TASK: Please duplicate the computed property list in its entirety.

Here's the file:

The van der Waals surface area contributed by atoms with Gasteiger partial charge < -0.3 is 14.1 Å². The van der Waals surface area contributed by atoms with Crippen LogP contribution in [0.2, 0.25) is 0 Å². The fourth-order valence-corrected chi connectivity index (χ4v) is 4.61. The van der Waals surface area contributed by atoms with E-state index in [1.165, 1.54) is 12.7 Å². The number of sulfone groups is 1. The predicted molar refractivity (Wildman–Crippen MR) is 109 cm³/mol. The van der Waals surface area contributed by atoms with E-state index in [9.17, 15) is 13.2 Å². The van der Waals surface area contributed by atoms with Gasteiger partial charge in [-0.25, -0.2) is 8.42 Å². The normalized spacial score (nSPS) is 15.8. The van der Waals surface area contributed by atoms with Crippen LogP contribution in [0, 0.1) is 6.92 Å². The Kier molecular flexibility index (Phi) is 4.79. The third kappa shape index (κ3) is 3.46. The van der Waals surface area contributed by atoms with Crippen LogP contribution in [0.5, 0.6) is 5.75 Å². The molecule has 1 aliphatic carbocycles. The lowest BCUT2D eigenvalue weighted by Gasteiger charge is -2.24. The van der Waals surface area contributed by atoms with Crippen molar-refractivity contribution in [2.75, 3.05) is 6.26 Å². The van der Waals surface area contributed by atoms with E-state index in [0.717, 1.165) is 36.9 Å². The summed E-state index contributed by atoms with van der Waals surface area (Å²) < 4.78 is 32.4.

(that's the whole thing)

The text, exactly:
The van der Waals surface area contributed by atoms with Gasteiger partial charge < -0.3 is 14.1 Å². The van der Waals surface area contributed by atoms with Crippen LogP contribution in [0.2, 0.25) is 0 Å². The fourth-order valence-corrected chi connectivity index (χ4v) is 4.61. The van der Waals surface area contributed by atoms with E-state index in [1.165, 1.54) is 12.7 Å². The number of sulfone groups is 1. The predicted molar refractivity (Wildman–Crippen MR) is 109 cm³/mol. The van der Waals surface area contributed by atoms with E-state index in [9.17, 15) is 13.2 Å². The van der Waals surface area contributed by atoms with Gasteiger partial charge in [-0.25, -0.2) is 8.42 Å². The normalized spacial score (nSPS) is 15.8. The van der Waals surface area contributed by atoms with Crippen LogP contribution in [0, 0.1) is 6.92 Å². The Kier molecular flexibility index (Phi) is 4.79. The third kappa shape index (κ3) is 3.46. The van der Waals surface area contributed by atoms with Crippen LogP contribution in [0.5, 0.6) is 5.75 Å². The molecule has 1 aliphatic carbocycles. The lowest BCUT2D eigenvalue weighted by Gasteiger charge is -2.24. The van der Waals surface area contributed by atoms with Crippen molar-refractivity contribution in [2.75, 3.05) is 6.26 Å². The van der Waals surface area contributed by atoms with E-state index in [0.717, 1.165) is 36.9 Å². The summed E-state index contributed by atoms with van der Waals surface area (Å²) < 4.78 is 32.4.